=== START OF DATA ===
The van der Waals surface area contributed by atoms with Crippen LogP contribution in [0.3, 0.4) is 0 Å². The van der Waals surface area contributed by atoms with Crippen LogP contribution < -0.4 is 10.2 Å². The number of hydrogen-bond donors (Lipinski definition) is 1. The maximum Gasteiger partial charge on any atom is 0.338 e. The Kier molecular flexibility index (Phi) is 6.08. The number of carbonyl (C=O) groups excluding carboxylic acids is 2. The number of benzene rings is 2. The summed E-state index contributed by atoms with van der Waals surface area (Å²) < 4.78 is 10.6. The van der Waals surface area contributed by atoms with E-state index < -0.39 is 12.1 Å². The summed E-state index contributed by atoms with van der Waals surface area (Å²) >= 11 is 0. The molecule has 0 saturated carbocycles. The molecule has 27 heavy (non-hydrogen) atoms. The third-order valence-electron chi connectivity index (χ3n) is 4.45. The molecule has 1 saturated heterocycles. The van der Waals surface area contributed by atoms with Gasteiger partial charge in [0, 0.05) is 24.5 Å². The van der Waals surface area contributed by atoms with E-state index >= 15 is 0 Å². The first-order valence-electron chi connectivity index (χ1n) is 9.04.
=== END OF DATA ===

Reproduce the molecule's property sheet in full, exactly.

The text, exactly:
The van der Waals surface area contributed by atoms with Crippen LogP contribution in [0.3, 0.4) is 0 Å². The van der Waals surface area contributed by atoms with Crippen LogP contribution < -0.4 is 10.2 Å². The number of hydrogen-bond donors (Lipinski definition) is 1. The maximum Gasteiger partial charge on any atom is 0.338 e. The Kier molecular flexibility index (Phi) is 6.08. The number of carbonyl (C=O) groups excluding carboxylic acids is 2. The number of benzene rings is 2. The summed E-state index contributed by atoms with van der Waals surface area (Å²) < 4.78 is 10.6. The van der Waals surface area contributed by atoms with E-state index < -0.39 is 12.1 Å². The summed E-state index contributed by atoms with van der Waals surface area (Å²) >= 11 is 0. The molecule has 0 saturated carbocycles. The molecule has 27 heavy (non-hydrogen) atoms. The third-order valence-electron chi connectivity index (χ3n) is 4.45. The molecule has 1 saturated heterocycles. The van der Waals surface area contributed by atoms with Gasteiger partial charge in [0, 0.05) is 24.5 Å². The van der Waals surface area contributed by atoms with E-state index >= 15 is 0 Å². The first-order valence-electron chi connectivity index (χ1n) is 9.04.